The first delegates in the 2020 presidential race will be awarded on Monday when Iowans caucus for their preferred Democratic candidates.
Forty-one delegates will be up for grabs — as well as key early momentum in a hotly-contested primary race.
Unlike most state primaries, where voters cast their choice for the Democratic nominee in a traditional secret ballot, the Iowa caucus feels closer to a community event.
When Iowans first arrive at their polling stations, they'll first hear pitches from supporters of all the candidates on the ballot. Those supporters will then move to different sides of the room, and caucus-goers will literally take sides and join up in groups with their preferred candidates.
At that point, the precinct will determine which candidates are viable and which ones are not. Then, anyone caucusing for a non-viable candidate has 15 minutes to join up with the group of any candidate still in the running, or abstain.
Typically, a candidate needs the support of 15 percent of people in the room to be considered viable.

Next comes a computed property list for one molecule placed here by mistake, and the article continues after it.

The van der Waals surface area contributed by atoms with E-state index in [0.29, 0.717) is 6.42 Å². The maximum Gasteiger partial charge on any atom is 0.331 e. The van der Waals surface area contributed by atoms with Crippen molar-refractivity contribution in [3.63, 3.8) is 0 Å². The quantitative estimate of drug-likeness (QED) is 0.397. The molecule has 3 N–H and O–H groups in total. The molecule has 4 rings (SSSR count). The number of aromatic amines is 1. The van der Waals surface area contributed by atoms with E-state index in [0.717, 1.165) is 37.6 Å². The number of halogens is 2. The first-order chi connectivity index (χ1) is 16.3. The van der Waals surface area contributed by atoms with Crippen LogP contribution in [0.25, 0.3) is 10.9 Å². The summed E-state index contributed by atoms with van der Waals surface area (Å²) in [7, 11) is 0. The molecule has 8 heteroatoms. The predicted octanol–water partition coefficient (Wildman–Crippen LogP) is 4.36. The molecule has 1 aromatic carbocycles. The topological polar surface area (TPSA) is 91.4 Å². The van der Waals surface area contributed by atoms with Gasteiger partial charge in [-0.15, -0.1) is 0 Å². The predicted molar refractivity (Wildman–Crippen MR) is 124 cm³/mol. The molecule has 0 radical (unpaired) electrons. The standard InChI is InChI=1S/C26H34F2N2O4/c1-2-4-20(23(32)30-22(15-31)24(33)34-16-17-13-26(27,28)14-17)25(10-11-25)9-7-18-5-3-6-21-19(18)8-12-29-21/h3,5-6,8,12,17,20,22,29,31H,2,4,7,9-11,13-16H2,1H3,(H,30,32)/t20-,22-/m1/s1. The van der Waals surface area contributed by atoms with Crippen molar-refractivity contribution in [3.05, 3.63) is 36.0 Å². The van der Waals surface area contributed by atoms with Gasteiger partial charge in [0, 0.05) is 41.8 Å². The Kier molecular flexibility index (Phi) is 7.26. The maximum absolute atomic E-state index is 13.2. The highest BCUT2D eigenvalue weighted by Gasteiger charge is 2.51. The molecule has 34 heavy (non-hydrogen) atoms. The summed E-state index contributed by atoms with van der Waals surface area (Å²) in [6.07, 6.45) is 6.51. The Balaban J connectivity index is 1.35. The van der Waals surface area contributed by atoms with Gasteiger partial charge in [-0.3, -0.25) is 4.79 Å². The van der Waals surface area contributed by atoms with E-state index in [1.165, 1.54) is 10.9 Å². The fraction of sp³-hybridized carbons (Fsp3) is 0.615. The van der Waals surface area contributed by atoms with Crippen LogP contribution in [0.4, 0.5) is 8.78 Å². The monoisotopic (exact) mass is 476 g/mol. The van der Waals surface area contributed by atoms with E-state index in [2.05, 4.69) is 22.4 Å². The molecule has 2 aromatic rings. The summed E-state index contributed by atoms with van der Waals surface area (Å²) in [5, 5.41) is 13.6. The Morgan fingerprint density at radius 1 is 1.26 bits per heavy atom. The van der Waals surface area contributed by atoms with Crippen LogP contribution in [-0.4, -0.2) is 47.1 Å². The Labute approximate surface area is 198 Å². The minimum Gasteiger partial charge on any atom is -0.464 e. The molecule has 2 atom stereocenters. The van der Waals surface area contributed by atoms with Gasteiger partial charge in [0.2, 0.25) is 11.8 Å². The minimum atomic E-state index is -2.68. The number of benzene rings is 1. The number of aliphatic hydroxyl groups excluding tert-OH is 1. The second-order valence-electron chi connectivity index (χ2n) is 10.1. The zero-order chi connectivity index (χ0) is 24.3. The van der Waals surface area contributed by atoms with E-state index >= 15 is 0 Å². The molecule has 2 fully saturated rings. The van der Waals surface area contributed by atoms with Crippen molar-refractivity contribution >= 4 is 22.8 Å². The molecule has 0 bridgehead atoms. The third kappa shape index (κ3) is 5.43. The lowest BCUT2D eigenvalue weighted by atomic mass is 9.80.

At the end of the night, the party leaders at each precinct determine the number of delegates to send to the state party using a mathematical formula. Based on that information from the precinct, the state party then determines how many delegates each candidate earns.
According to an analysis of polls by Real Clear Politics, Sen. Bernie Sanders is currently leading in the polls at 24 percent, followed closely by former Vice President Joe Biden at 20 percent. South Bend Mayor Pete Buttigieg and Sen. Elizabeth Warren are nearly tied in third place at about 16 percent, while Sen. Amy Klobuchar trails behind in fifth at 8 percent.
According to The New York Times, Andrew Yang and Tom Steyer are also both running "competitive campaigns" in Iowa.
The polling does not include information from a Des Moines Register poll that was scheduled to be released Saturday night, which was scrapped at the last minute after Buttigieg's campaign lobbied complaints about the way in which it was conducted.
Among those not campaigning in Iowa is former New York Mayor Michael Bloomberg, who entered the race for the Democratic nominee this winter and chose to instead prioritize on campaigning in other states.
The 2016 Iowa Democratic caucuses proved to be a preview of what was to come in the general election. Former Secretary of State Hillary Clinton edged out Sanders, earning 23 delegates to Sanders' 21. In the Republican caucuses that year, Sen. Ted Cruz edged out then-candidate Donald Trump, eight delegates to seven delegates.
Alex Hider is a writer for the E.W. Scripps National Desk. Follow him on Twitter @alexhider.